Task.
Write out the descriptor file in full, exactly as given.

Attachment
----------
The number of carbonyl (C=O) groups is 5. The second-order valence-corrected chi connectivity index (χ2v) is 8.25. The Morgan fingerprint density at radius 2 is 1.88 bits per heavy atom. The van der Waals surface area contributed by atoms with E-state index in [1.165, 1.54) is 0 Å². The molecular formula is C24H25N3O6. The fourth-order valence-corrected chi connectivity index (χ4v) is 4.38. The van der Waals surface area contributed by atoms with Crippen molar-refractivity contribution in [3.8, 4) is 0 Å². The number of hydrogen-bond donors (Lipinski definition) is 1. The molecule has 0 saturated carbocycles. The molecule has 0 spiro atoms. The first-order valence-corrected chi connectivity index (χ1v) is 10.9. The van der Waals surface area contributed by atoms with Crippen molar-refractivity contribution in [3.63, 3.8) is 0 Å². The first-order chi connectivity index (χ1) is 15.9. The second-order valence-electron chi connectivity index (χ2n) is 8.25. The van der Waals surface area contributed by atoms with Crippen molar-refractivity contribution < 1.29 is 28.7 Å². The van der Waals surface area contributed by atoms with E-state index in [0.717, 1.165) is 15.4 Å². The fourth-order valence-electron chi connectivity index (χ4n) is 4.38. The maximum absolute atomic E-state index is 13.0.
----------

The number of carbonyl (C=O) groups is 5. The second-order valence-corrected chi connectivity index (χ2v) is 8.25. The Morgan fingerprint density at radius 2 is 1.88 bits per heavy atom. The van der Waals surface area contributed by atoms with E-state index in [1.165, 1.54) is 0 Å². The molecular formula is C24H25N3O6. The fourth-order valence-corrected chi connectivity index (χ4v) is 4.38. The van der Waals surface area contributed by atoms with Crippen molar-refractivity contribution in [3.8, 4) is 0 Å². The number of hydrogen-bond donors (Lipinski definition) is 1. The molecule has 0 saturated carbocycles. The molecule has 0 spiro atoms. The first-order valence-corrected chi connectivity index (χ1v) is 10.9. The van der Waals surface area contributed by atoms with Crippen molar-refractivity contribution in [3.63, 3.8) is 0 Å². The first-order chi connectivity index (χ1) is 15.9. The second-order valence-electron chi connectivity index (χ2n) is 8.25. The van der Waals surface area contributed by atoms with Crippen molar-refractivity contribution < 1.29 is 28.7 Å². The van der Waals surface area contributed by atoms with E-state index in [0.717, 1.165) is 15.4 Å². The fourth-order valence-electron chi connectivity index (χ4n) is 4.38. The maximum absolute atomic E-state index is 13.0.